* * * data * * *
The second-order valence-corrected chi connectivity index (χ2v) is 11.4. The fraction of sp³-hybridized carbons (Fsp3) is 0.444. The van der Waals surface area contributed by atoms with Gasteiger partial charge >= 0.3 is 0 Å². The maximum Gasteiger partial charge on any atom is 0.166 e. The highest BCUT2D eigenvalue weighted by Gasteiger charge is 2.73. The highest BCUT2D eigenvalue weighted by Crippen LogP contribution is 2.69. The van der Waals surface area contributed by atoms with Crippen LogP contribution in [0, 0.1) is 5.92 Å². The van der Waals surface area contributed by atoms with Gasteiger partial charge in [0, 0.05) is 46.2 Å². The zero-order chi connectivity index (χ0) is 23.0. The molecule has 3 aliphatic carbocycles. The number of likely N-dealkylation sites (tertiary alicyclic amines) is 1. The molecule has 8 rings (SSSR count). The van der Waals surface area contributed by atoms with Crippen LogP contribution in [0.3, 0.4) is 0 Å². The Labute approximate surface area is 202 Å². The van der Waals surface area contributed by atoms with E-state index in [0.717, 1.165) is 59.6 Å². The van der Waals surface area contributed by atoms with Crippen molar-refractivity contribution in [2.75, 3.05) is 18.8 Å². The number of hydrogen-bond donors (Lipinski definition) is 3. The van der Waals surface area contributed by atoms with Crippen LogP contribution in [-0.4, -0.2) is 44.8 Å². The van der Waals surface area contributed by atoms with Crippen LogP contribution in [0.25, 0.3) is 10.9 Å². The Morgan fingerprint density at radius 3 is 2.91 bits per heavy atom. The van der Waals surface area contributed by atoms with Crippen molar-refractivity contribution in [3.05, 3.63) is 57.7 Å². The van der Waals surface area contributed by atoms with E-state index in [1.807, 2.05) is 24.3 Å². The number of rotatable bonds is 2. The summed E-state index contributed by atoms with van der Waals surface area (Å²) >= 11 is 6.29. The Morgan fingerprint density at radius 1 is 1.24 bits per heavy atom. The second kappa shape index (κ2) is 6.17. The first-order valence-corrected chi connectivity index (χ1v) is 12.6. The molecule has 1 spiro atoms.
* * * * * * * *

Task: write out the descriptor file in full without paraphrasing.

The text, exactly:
The second-order valence-corrected chi connectivity index (χ2v) is 11.4. The fraction of sp³-hybridized carbons (Fsp3) is 0.444. The van der Waals surface area contributed by atoms with Gasteiger partial charge >= 0.3 is 0 Å². The maximum Gasteiger partial charge on any atom is 0.166 e. The highest BCUT2D eigenvalue weighted by Gasteiger charge is 2.73. The highest BCUT2D eigenvalue weighted by Crippen LogP contribution is 2.69. The van der Waals surface area contributed by atoms with Crippen LogP contribution in [0, 0.1) is 5.92 Å². The van der Waals surface area contributed by atoms with Gasteiger partial charge in [0, 0.05) is 46.2 Å². The zero-order chi connectivity index (χ0) is 23.0. The molecule has 3 aliphatic carbocycles. The number of likely N-dealkylation sites (tertiary alicyclic amines) is 1. The molecule has 8 rings (SSSR count). The van der Waals surface area contributed by atoms with Crippen LogP contribution in [0.3, 0.4) is 0 Å². The Labute approximate surface area is 202 Å². The van der Waals surface area contributed by atoms with E-state index in [0.717, 1.165) is 59.6 Å². The van der Waals surface area contributed by atoms with Crippen molar-refractivity contribution in [2.75, 3.05) is 18.8 Å². The number of hydrogen-bond donors (Lipinski definition) is 3. The van der Waals surface area contributed by atoms with Crippen LogP contribution in [-0.4, -0.2) is 44.8 Å². The van der Waals surface area contributed by atoms with Crippen LogP contribution in [0.25, 0.3) is 10.9 Å². The Morgan fingerprint density at radius 3 is 2.91 bits per heavy atom. The van der Waals surface area contributed by atoms with Crippen molar-refractivity contribution in [3.05, 3.63) is 57.7 Å². The van der Waals surface area contributed by atoms with E-state index in [1.807, 2.05) is 24.3 Å². The number of rotatable bonds is 2. The summed E-state index contributed by atoms with van der Waals surface area (Å²) >= 11 is 6.29. The Morgan fingerprint density at radius 1 is 1.24 bits per heavy atom. The second kappa shape index (κ2) is 6.17. The first-order valence-corrected chi connectivity index (χ1v) is 12.6. The molecule has 1 spiro atoms.